Dakine Derail Short 2017 Mountain Bike Review

Dakine Derail Short 2017

Reviews / Shorts

Dakine 187,058

At A Glance

Dakine's Derail shorts aim to offer a robust, casual set of shorts for shuttling, downhill or riding the park. Now, I'm not sure exactly what makes them specific to these tasks, but the fabric is a far stronger material than usually felt on riding kit. The design also suggests a more casual approach to riding bikes, with a flat fronted fabric in muted colours and belt loops, all with minimal branding.

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Fancy features are limited, but they have two main pockets and one zipped thigh pocket for bits and bobs. The waist has two internal velcro adjusters to cinch up to the desired size, which suggests that the belt loops are purely for show. Two poppers close up the front combined with a standard zip.

The message from these shorts is one of sturdy construction and simple styling, ready to be worn day in, day out, and if you fall on your backside they probably won't get shredded.

On The Trail

As mentioned, there are few features to get excited about, so this pair of shorts trades firmly on it's fit and construction, which are really the crucial factors. With a heavy-weight but slightly stretchy fabric, the shorts lived up to my initial expectations of comfortable, smart-casual style clothing.

The Velcro fasteners in the waist give plenty of adjustment for those who are between sizes, and they are hidden away which adds to the look of a non-technical piece of clothing. This more simple look is great, as I don't always want to dress like a fluoro-enduro robot sent from the future, and transferring from bike to pub is seamless.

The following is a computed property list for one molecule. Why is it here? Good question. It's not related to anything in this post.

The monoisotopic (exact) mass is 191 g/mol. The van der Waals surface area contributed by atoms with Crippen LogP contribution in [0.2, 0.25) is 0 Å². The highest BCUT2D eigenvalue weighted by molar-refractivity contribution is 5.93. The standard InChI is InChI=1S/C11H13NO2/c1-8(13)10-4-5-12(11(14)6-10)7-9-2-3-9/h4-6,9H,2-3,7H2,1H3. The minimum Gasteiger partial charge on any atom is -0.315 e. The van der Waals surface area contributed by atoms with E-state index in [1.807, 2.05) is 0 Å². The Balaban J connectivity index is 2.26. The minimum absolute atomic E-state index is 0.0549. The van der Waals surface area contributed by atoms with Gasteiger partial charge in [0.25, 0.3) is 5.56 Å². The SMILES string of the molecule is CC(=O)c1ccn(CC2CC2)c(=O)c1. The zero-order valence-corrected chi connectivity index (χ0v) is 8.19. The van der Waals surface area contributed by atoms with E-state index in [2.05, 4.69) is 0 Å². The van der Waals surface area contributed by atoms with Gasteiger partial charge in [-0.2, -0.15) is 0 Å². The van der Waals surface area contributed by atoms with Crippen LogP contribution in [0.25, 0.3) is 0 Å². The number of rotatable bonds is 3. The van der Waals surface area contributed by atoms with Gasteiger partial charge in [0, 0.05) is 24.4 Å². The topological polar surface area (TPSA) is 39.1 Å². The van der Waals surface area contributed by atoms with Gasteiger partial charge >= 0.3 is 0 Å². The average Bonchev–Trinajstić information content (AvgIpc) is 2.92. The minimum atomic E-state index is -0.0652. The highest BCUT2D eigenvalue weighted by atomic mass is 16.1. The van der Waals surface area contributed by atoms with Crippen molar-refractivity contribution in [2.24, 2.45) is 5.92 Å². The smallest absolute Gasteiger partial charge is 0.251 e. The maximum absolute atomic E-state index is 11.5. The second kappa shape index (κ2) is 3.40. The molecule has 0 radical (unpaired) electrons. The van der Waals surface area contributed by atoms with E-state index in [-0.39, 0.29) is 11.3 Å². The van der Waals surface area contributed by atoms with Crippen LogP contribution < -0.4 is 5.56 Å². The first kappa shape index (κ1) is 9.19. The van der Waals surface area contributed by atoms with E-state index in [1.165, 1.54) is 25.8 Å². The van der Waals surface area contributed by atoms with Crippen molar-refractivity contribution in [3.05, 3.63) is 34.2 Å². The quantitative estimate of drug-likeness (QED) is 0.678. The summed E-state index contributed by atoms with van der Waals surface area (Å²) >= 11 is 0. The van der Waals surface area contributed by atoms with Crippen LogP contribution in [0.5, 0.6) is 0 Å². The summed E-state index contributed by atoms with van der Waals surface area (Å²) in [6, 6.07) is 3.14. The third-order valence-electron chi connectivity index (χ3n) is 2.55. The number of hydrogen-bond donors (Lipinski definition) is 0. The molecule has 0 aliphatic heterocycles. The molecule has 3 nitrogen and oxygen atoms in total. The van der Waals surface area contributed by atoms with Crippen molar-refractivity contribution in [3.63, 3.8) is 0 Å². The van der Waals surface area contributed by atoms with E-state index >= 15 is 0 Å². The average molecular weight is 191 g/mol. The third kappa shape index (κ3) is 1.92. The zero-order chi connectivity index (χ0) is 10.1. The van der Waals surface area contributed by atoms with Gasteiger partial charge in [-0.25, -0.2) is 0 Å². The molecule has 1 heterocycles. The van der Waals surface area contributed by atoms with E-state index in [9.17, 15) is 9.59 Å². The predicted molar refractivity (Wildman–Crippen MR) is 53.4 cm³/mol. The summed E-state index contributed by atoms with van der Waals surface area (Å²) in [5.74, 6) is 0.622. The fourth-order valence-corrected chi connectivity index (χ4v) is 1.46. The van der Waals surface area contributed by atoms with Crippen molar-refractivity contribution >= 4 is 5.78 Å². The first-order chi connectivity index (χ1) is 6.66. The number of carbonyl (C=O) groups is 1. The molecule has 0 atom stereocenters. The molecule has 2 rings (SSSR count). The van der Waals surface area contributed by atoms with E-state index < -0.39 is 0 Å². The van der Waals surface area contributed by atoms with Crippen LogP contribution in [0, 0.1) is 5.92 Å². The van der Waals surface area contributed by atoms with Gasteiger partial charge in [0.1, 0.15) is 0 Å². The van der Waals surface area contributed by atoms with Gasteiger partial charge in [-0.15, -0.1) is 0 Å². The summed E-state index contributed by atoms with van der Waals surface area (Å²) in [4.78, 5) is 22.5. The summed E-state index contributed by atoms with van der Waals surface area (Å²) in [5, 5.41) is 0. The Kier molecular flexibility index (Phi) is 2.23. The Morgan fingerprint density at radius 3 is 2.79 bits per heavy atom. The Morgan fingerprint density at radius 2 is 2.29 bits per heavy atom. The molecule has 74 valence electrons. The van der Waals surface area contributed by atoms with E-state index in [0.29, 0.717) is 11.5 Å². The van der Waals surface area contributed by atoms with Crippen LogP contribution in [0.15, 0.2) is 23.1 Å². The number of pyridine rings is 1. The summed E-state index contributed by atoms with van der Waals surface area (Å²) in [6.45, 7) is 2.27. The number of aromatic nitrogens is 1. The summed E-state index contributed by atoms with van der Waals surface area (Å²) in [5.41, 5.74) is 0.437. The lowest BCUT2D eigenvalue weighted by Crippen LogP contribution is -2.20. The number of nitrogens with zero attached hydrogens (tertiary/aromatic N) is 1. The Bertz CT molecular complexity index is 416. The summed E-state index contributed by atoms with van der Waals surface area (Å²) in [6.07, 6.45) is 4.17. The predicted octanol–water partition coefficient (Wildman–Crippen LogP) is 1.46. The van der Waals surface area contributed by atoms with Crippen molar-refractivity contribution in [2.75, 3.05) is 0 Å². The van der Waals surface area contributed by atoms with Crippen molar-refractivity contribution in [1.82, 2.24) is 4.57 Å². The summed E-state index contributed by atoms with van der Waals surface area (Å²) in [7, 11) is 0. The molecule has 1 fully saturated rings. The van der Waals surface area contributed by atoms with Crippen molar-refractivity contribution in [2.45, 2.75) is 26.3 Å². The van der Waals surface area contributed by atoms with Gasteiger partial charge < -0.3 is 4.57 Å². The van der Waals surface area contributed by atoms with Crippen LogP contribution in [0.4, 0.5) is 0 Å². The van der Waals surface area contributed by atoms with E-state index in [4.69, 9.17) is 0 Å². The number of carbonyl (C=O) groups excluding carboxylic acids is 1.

The length of the inseam is again my downfall, but being well over six foot in height it is my cross to bear when it comes to shorts, best solved by wearing long knee pads that come way up my thigh to avoid 'the gap'. Those of normal proportions will no doubt be fine with knee pads and the slight articulation on the hem is a nice touch.

The two main pockets lack zips, which make them somewhat redundant for storing anything crucial such as keys and phones as I found it too risky without a proper closure. The thigh pocket is zipped, but putting weight in these type of pockets feels odd as the contents jump about as you pedal.

The overall construction is impressive, and although the backside has started to show some wear on the fabric, this is purely cosmetic and the triple stitching is well and truly intact.


For casual riding, where simple style and hardwearing fabrics are important, the Derail short is an absolute winner. Equally at home in the pub, cafe or trail, they are refreshingly normal, and do their job simply and effectively. They are certainly not limited to gravity riding, and could turn their hand to any trail.

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By Ewen Turner
Ewen Turner is a self-confessed bike geek from Kendal in the Lake District of England. He runs a coaching and guiding business up there and has a plethora of knowledge about bikes with an analytical approach to testing. His passion for bicycles is infectious, and he’s a ripper on the trails who prefers to fit his working life around his time on the bike.

Tried this? What did you think?